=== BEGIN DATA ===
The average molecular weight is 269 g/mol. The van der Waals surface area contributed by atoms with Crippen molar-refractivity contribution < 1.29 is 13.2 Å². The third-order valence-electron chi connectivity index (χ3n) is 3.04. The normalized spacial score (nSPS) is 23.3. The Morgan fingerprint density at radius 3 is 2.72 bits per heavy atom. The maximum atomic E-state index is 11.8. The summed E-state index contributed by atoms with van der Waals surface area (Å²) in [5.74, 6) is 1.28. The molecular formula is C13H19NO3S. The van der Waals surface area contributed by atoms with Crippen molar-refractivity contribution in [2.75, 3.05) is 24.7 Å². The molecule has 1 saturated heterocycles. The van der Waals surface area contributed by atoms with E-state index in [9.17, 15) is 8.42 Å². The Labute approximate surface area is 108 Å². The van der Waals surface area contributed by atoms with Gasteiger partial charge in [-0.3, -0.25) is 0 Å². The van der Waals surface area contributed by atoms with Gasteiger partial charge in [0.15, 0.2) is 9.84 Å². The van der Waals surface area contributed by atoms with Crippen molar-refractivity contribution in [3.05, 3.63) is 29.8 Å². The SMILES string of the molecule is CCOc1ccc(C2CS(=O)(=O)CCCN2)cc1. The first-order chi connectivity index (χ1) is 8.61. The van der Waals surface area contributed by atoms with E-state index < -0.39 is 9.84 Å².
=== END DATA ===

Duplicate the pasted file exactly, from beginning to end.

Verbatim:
The average molecular weight is 269 g/mol. The van der Waals surface area contributed by atoms with Crippen molar-refractivity contribution < 1.29 is 13.2 Å². The third-order valence-electron chi connectivity index (χ3n) is 3.04. The normalized spacial score (nSPS) is 23.3. The Morgan fingerprint density at radius 3 is 2.72 bits per heavy atom. The maximum atomic E-state index is 11.8. The summed E-state index contributed by atoms with van der Waals surface area (Å²) in [5.74, 6) is 1.28. The molecular formula is C13H19NO3S. The van der Waals surface area contributed by atoms with Crippen molar-refractivity contribution in [2.75, 3.05) is 24.7 Å². The molecule has 1 saturated heterocycles. The van der Waals surface area contributed by atoms with E-state index in [9.17, 15) is 8.42 Å². The Labute approximate surface area is 108 Å². The van der Waals surface area contributed by atoms with Gasteiger partial charge in [-0.3, -0.25) is 0 Å². The van der Waals surface area contributed by atoms with Gasteiger partial charge in [0.15, 0.2) is 9.84 Å². The van der Waals surface area contributed by atoms with Crippen molar-refractivity contribution in [3.05, 3.63) is 29.8 Å². The SMILES string of the molecule is CCOc1ccc(C2CS(=O)(=O)CCCN2)cc1. The first-order chi connectivity index (χ1) is 8.61. The van der Waals surface area contributed by atoms with E-state index < -0.39 is 9.84 Å².